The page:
Thursday, July 05, 2007

David's Latest Oil Treatise

This is a response I wrote to a letter I got in an ongoing discussion about the price of gas...

I just find myself wondering (in terms of changing the rules) if really there is a difference between “collusion” and “industry’s collective decision.” The difference between the two would appear to be something along the line of the “smoke filled room” but when the motive is so obvious, they don’t really need to talk, do they?

It seems like had one company decided to maintain a higher inventory or to make the investment in refining that right now the others would be unable to meet their price at the pump. To me that seems anti-competitive and even smacks of collusion without the overt act.

I never thought you were defending oil companies. My original point was that the price of oil and the price of gas aren’t necessarily related, as in “the price of oil goes up so the price of gas goes up.” It seems to me that the original data tracking you did suggests there is at least a correlation, but I think that’s more of a fig leaf than an excuse. What I think we’re finally seeing in the press is that it is far more complicated than oil up gas up, and that the oil companies prefer it to be complicated, because complicated is opaque and opaque is hard to fix from the outside.

I’m coming to the stand that energy, even as gas, because of our dependency ought to be treated as a public utility. It’s just not whack that they are able to make that kind of money when prices are going up like they are. It’s unseemly, and while not un-American, it is somewhat un-Christian which ought to matter to the players involved. You just don’t raise the price of bread when your neighbor can’t afford bread and I really do believe that’s what’s happened here.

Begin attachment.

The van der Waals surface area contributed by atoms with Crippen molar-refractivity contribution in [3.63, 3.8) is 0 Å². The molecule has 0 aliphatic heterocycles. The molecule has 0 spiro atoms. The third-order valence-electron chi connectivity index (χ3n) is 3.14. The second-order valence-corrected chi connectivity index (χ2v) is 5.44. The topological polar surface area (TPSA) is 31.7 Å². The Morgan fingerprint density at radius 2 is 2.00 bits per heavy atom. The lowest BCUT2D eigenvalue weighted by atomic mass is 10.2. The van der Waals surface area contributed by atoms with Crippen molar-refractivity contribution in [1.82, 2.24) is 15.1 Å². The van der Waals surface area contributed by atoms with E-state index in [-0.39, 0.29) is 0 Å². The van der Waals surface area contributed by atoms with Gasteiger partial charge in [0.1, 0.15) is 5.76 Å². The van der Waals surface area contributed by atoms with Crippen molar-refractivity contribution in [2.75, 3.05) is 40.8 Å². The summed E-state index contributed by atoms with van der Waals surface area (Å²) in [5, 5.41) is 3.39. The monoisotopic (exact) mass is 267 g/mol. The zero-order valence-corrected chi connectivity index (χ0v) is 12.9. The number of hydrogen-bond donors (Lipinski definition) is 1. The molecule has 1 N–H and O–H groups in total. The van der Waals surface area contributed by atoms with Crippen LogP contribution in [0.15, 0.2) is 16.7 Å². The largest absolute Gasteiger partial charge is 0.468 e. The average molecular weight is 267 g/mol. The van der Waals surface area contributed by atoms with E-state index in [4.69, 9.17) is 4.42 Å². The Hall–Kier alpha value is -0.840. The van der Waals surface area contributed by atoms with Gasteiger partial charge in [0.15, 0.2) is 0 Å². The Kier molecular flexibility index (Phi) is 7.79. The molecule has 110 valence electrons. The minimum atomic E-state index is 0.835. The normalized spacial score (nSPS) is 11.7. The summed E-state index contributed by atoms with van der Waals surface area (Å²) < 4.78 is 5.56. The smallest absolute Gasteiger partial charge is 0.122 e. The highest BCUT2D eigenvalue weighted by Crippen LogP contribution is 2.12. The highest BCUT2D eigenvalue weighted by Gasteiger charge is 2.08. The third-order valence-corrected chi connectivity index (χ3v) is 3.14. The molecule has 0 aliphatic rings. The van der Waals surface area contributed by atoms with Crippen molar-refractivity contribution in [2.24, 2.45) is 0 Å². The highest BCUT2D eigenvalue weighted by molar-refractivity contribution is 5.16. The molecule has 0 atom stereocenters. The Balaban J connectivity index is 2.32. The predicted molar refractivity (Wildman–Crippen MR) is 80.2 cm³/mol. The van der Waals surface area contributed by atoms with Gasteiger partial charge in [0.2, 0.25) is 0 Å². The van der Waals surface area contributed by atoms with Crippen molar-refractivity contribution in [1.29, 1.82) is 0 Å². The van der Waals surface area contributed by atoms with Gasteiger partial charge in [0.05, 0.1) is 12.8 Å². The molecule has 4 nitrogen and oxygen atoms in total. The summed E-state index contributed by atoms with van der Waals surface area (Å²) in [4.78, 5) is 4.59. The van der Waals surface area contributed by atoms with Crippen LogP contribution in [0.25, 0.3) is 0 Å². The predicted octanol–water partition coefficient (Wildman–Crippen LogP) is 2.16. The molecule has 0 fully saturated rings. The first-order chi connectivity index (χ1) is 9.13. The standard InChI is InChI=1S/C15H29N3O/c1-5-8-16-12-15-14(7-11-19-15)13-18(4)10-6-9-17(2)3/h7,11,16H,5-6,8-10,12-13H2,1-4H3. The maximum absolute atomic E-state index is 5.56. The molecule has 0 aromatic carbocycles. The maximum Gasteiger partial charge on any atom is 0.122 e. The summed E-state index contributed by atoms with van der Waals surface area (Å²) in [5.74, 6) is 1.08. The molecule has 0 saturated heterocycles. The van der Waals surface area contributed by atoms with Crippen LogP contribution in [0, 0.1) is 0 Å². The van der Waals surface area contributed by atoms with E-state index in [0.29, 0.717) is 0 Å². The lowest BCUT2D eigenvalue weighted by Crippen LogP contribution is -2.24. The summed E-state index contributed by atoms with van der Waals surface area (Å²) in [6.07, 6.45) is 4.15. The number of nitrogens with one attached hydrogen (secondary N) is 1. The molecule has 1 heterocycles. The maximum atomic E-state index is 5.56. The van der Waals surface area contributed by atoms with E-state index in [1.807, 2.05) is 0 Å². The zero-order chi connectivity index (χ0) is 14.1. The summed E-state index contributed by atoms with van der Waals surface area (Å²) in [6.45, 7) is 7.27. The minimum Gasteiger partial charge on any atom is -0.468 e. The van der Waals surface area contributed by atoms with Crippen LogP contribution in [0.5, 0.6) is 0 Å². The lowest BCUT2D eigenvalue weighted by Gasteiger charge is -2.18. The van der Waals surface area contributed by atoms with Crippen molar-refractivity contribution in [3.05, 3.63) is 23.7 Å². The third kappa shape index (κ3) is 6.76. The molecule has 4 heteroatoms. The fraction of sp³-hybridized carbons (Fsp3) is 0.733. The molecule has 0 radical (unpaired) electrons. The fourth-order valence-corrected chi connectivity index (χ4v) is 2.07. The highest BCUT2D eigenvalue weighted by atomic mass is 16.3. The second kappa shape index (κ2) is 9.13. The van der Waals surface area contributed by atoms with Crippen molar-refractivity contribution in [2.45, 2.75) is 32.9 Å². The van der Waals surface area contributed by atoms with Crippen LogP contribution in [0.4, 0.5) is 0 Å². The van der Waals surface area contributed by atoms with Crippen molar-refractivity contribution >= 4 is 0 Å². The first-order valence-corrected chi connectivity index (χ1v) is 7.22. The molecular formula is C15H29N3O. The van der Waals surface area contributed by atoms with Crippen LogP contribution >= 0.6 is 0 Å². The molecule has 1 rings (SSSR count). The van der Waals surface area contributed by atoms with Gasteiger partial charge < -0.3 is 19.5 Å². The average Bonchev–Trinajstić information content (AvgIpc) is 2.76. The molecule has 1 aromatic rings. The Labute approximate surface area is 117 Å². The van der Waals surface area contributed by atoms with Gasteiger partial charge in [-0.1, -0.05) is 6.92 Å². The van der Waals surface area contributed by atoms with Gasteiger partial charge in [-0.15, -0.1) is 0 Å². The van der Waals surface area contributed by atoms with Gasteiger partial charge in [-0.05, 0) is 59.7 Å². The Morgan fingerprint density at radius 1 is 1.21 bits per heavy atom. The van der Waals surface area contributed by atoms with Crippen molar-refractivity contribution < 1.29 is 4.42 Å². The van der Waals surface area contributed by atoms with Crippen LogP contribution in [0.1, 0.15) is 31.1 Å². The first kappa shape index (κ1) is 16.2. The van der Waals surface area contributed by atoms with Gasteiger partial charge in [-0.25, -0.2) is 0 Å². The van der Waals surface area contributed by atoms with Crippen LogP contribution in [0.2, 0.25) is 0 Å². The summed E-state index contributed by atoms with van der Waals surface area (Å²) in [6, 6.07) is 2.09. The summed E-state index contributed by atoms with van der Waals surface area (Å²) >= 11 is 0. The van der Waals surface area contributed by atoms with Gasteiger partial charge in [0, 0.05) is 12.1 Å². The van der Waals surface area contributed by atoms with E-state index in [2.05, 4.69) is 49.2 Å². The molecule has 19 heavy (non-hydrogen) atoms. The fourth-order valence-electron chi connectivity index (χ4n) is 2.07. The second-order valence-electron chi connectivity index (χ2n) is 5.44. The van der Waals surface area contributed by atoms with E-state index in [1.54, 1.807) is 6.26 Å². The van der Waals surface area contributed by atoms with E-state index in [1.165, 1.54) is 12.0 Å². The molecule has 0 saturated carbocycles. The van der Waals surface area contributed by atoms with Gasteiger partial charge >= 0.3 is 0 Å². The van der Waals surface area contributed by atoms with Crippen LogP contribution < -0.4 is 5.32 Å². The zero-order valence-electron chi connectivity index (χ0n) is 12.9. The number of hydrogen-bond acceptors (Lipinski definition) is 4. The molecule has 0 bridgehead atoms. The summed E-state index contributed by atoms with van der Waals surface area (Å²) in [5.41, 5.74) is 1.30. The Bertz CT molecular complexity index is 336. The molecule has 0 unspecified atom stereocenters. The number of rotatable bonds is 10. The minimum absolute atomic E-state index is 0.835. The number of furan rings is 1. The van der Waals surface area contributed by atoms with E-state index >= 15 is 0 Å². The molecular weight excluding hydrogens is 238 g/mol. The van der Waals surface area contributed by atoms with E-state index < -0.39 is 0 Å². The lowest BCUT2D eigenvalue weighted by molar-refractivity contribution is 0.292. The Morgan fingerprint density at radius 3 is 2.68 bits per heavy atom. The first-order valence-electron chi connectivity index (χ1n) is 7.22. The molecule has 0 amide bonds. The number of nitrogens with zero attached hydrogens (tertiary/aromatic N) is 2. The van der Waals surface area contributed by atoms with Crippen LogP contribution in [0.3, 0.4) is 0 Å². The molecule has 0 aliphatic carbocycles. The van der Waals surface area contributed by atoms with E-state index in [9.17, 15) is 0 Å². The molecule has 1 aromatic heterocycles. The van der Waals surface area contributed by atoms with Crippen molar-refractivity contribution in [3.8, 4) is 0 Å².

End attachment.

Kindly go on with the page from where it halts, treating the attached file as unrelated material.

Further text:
You are right that there is no way to expect the oil companies to behave more in the manner of a public trust and that government is the route to dealing with it and that the moment of inertia there is large, but I have to say that before we are buried under debt for Medicare or social security we are likely to see things crumble around energy & transportation prices – especially since the trail from transportation costs to food prices is so short.

So, you ask: “what is the proper behavior for an oil company?” And I think I have to answer, in a very non-capitalist kind of way, that we have built our society in such a way as to depend on the good public citizenship of oil companies and if they cannot be trusted to keep the general public’s best interest level with their own pocketbooks then they need to be more heavily regulated and compelled to do so; for at least as long as it takes for our society to raise the yoke of gasoline through technical innovation, conservation, and sustainable living practices. For the time being, in the real world we’ve built, the market is a liability.

I guess maybe that makes me a communist. But as much as we are a capitalist society, we do operate in a more collective way for many things – things that are essential get more regulation. While supplies were high and demand was manageable we could afford to let the market handle the price of gas. Now that the topography has changed our national management must react. And really, if an “on hand inventory” requirement and an “infrastructure growth and maintenance” requirement both of which could be offset with tax credits will do the job, I don’t even think its that onerous a regulative posture.

The real interesting thing here is that if it were outright collusion then the justice department could sue them and change the behavior. With it just being a shit sandwich it pretty much falls to new legislation, which would be the hardest way to get anything done.

It just continues to strike me that there are things that are just too important to the function of every day life to be left to the care of the market. Especially since the market doesn’t care about me, it cares about making money – and I guess that’s good for my 401k, if I ever get to retire. But with gas at $3.50 and rising I think many people are going to find retirement further off than they had anticipated. And even more than that since the market can be gamed if any block (overt, covert, real, or just “for all practical purposes”) can gather enough influence.

For oil, I think we are seeing the result of that kind of “quiet” market cornering.

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